In Cook's fiction, the horrific emerges in the form of monstrous villains who inhabit the worlds of medicine or experimental research. Godplayer, a novel of psychological terror, features a psychopath whose egomaniacal tendencies are exacerbated by his important role as a leading surgeon. Tension in the novel mounts as other characters remain oblivious to the fact that there is a murderous monster in their midst.
In both Mutation and Acceptable Risk, monsters are the result of scientific experiments that go wrong: In all three books the presence of monsters turns the general effect of Cook's strategies for suspense in the direction of the horrific. Cook, who successfully established his reputation as leading writer of the medical thriller with the publication of Coma, his first truly gripping novel, continues to experiment with a variety of suspense strategies.
In one of his most recent books, Acceptable Risk, he plays with elements of the gothic, exploring questions about witchcraft, from both old and new perspectives. Readers who are fascinated by his ability to incorporate plotting strategies derived from a variety of genres should remember that, in teaching himself to write the popular novel, Cook carefully analyzed a large collection of best-selling novels.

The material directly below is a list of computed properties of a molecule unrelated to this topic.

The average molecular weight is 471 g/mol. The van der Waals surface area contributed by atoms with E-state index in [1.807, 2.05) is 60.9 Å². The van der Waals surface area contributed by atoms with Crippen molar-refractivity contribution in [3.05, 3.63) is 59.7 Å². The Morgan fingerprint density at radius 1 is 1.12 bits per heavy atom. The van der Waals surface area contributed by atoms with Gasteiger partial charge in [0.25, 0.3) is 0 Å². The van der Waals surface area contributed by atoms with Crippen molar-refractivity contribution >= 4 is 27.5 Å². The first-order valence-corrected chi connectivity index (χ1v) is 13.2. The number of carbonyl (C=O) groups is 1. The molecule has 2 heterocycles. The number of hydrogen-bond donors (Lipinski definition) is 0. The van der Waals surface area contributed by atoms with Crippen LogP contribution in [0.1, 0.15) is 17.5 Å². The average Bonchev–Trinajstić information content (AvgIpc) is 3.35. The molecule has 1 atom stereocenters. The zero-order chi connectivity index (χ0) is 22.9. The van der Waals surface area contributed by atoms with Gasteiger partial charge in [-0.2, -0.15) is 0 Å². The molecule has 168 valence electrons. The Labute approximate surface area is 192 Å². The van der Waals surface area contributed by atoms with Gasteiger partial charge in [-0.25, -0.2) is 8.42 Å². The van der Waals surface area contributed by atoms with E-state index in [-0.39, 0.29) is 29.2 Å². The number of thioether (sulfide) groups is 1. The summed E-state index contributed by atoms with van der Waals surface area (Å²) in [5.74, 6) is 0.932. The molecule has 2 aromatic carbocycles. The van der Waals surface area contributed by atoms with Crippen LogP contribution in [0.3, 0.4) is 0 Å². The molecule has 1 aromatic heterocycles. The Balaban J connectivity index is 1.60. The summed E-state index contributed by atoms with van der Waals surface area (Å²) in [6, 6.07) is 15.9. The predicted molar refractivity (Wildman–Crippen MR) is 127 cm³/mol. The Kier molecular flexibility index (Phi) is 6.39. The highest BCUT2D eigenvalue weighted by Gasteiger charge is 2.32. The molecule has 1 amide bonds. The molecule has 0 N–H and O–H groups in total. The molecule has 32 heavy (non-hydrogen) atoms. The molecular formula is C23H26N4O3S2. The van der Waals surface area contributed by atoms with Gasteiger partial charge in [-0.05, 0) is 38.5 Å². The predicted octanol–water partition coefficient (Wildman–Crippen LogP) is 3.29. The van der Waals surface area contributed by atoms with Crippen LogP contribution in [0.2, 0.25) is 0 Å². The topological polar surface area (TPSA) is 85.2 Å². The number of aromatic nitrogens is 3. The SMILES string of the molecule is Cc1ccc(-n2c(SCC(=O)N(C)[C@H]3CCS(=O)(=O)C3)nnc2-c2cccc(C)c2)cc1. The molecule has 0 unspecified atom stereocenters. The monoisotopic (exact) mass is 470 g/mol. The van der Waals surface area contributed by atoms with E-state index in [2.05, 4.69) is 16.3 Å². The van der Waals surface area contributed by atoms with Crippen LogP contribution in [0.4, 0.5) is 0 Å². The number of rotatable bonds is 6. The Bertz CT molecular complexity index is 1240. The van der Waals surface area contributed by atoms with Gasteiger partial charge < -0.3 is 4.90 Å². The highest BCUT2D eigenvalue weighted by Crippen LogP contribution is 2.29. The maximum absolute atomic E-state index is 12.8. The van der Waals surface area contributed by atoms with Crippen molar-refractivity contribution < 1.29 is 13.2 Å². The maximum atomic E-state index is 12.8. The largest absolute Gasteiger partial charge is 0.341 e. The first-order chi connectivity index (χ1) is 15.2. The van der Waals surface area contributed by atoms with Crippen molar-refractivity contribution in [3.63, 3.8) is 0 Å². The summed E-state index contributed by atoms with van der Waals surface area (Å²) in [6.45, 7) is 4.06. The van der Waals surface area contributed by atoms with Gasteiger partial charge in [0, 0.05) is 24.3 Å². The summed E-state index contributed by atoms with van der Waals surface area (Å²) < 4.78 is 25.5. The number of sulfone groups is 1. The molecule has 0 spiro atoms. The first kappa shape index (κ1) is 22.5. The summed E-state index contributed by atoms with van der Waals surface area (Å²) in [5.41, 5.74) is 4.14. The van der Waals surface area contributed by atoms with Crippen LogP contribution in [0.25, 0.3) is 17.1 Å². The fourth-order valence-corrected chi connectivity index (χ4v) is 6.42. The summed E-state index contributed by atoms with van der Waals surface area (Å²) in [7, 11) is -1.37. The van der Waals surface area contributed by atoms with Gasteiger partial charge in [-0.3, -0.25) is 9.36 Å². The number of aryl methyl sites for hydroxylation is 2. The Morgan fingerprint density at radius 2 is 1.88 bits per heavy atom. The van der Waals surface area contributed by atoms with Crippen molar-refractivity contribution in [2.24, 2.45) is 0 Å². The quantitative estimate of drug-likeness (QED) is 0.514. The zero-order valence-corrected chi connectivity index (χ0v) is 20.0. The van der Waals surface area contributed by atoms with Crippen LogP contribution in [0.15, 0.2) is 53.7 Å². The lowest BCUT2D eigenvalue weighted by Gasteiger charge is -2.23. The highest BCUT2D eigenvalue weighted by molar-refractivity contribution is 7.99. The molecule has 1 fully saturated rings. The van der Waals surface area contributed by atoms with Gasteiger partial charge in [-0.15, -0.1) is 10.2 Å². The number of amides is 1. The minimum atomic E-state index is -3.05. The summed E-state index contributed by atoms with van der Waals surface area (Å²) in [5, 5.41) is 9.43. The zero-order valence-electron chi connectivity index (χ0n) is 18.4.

Drawing inspiration from these, he finds a way to blend elements of suspense, mystery, science fiction, and horror. Dove offers useful insights about the characteristics of novels that readers just can't put down. Dove's understanding of the nature of suspense is based upon the pact he sees as existing between a reader and a writer. The writer, he believes, must actively involve the reader in the unfolding of a novel's action; the reader must, in other words, be brought to care about what happens next.
To establish a framework for his definition of suspense, Dove offers three statements of principle for use as guidelines to support his readings of specific texts.